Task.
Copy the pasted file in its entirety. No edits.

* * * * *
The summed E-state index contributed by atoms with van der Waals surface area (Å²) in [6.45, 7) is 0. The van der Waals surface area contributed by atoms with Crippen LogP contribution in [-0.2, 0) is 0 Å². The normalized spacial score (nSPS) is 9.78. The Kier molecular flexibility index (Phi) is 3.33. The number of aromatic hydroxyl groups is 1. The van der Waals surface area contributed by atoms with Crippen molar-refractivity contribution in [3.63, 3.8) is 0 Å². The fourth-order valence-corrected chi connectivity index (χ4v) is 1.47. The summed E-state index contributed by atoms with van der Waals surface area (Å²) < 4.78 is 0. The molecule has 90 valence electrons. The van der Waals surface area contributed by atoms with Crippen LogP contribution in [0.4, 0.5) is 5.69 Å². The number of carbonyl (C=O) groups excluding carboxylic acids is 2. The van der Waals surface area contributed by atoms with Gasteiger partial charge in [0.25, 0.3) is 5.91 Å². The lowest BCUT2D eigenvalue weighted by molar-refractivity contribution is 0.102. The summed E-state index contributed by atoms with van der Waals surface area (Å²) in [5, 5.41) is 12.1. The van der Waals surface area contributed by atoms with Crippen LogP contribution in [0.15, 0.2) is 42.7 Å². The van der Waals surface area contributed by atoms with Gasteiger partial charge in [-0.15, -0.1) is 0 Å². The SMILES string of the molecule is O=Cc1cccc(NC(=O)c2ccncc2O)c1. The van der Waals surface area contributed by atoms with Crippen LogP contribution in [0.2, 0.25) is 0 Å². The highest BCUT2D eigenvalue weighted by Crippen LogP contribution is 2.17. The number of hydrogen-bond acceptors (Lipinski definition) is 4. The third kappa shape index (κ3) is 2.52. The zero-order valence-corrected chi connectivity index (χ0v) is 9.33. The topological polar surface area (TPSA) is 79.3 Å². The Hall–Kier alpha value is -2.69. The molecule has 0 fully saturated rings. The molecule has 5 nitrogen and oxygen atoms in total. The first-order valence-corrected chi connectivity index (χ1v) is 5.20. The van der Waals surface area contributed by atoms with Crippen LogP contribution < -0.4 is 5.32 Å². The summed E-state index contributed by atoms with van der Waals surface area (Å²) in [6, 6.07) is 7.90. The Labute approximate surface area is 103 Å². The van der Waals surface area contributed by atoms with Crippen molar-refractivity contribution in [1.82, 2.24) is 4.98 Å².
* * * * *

The summed E-state index contributed by atoms with van der Waals surface area (Å²) in [6.45, 7) is 0. The van der Waals surface area contributed by atoms with Crippen LogP contribution in [-0.2, 0) is 0 Å². The normalized spacial score (nSPS) is 9.78. The Kier molecular flexibility index (Phi) is 3.33. The number of aromatic hydroxyl groups is 1. The van der Waals surface area contributed by atoms with Crippen molar-refractivity contribution in [3.63, 3.8) is 0 Å². The fourth-order valence-corrected chi connectivity index (χ4v) is 1.47. The summed E-state index contributed by atoms with van der Waals surface area (Å²) < 4.78 is 0. The molecule has 90 valence electrons. The van der Waals surface area contributed by atoms with Crippen LogP contribution in [0.4, 0.5) is 5.69 Å². The number of carbonyl (C=O) groups excluding carboxylic acids is 2. The van der Waals surface area contributed by atoms with Gasteiger partial charge in [0.25, 0.3) is 5.91 Å². The lowest BCUT2D eigenvalue weighted by molar-refractivity contribution is 0.102. The summed E-state index contributed by atoms with van der Waals surface area (Å²) in [5, 5.41) is 12.1. The van der Waals surface area contributed by atoms with Crippen LogP contribution in [0.15, 0.2) is 42.7 Å². The van der Waals surface area contributed by atoms with Gasteiger partial charge in [-0.15, -0.1) is 0 Å². The SMILES string of the molecule is O=Cc1cccc(NC(=O)c2ccncc2O)c1. The van der Waals surface area contributed by atoms with Crippen LogP contribution in [0.2, 0.25) is 0 Å². The highest BCUT2D eigenvalue weighted by Crippen LogP contribution is 2.17. The number of hydrogen-bond acceptors (Lipinski definition) is 4. The third kappa shape index (κ3) is 2.52. The zero-order valence-corrected chi connectivity index (χ0v) is 9.33. The topological polar surface area (TPSA) is 79.3 Å². The Hall–Kier alpha value is -2.69. The molecule has 0 fully saturated rings. The molecule has 5 nitrogen and oxygen atoms in total. The first-order valence-corrected chi connectivity index (χ1v) is 5.20. The van der Waals surface area contributed by atoms with Crippen LogP contribution < -0.4 is 5.32 Å². The summed E-state index contributed by atoms with van der Waals surface area (Å²) in [6, 6.07) is 7.90. The Labute approximate surface area is 103 Å². The van der Waals surface area contributed by atoms with Crippen molar-refractivity contribution in [1.82, 2.24) is 4.98 Å².